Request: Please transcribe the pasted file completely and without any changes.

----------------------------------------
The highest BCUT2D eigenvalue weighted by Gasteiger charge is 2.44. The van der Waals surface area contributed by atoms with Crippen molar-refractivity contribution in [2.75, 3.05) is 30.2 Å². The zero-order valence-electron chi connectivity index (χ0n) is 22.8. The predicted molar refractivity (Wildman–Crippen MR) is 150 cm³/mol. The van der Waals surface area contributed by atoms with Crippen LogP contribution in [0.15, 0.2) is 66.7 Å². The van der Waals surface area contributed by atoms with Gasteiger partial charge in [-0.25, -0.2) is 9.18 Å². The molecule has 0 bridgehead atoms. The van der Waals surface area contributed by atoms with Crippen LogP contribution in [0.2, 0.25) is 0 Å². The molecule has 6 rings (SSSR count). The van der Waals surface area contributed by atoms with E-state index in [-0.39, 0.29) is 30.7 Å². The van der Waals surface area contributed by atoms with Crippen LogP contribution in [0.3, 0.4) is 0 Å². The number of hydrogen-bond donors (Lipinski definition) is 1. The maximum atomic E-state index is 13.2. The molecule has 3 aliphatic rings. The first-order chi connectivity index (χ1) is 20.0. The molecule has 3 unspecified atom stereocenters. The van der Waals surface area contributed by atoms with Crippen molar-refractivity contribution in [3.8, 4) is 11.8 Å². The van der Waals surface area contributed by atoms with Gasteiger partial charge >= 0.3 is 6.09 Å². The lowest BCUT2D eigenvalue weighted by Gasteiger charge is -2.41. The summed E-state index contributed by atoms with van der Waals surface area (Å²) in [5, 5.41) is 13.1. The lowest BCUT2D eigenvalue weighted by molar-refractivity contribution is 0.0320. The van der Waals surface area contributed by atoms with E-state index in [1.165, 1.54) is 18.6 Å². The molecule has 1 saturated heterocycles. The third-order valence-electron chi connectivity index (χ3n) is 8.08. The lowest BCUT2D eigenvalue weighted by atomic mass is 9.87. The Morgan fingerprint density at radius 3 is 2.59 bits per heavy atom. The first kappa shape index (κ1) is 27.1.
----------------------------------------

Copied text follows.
The highest BCUT2D eigenvalue weighted by Gasteiger charge is 2.44. The van der Waals surface area contributed by atoms with Crippen molar-refractivity contribution in [2.75, 3.05) is 30.2 Å². The zero-order valence-electron chi connectivity index (χ0n) is 22.8. The predicted molar refractivity (Wildman–Crippen MR) is 150 cm³/mol. The van der Waals surface area contributed by atoms with Crippen LogP contribution in [0.15, 0.2) is 66.7 Å². The van der Waals surface area contributed by atoms with Gasteiger partial charge in [-0.25, -0.2) is 9.18 Å². The molecule has 0 bridgehead atoms. The van der Waals surface area contributed by atoms with Crippen LogP contribution in [0.2, 0.25) is 0 Å². The molecule has 6 rings (SSSR count). The van der Waals surface area contributed by atoms with E-state index in [-0.39, 0.29) is 30.7 Å². The van der Waals surface area contributed by atoms with Crippen LogP contribution in [0.3, 0.4) is 0 Å². The number of hydrogen-bond donors (Lipinski definition) is 1. The maximum atomic E-state index is 13.2. The molecule has 3 aliphatic rings. The first-order chi connectivity index (χ1) is 20.0. The molecule has 3 unspecified atom stereocenters. The van der Waals surface area contributed by atoms with Crippen molar-refractivity contribution in [3.8, 4) is 11.8 Å². The van der Waals surface area contributed by atoms with Gasteiger partial charge >= 0.3 is 6.09 Å². The lowest BCUT2D eigenvalue weighted by Gasteiger charge is -2.41. The summed E-state index contributed by atoms with van der Waals surface area (Å²) in [5, 5.41) is 13.1. The lowest BCUT2D eigenvalue weighted by molar-refractivity contribution is 0.0320. The van der Waals surface area contributed by atoms with E-state index in [1.165, 1.54) is 18.6 Å². The molecule has 1 saturated heterocycles. The third-order valence-electron chi connectivity index (χ3n) is 8.08. The lowest BCUT2D eigenvalue weighted by atomic mass is 9.87. The Morgan fingerprint density at radius 3 is 2.59 bits per heavy atom. The first kappa shape index (κ1) is 27.1.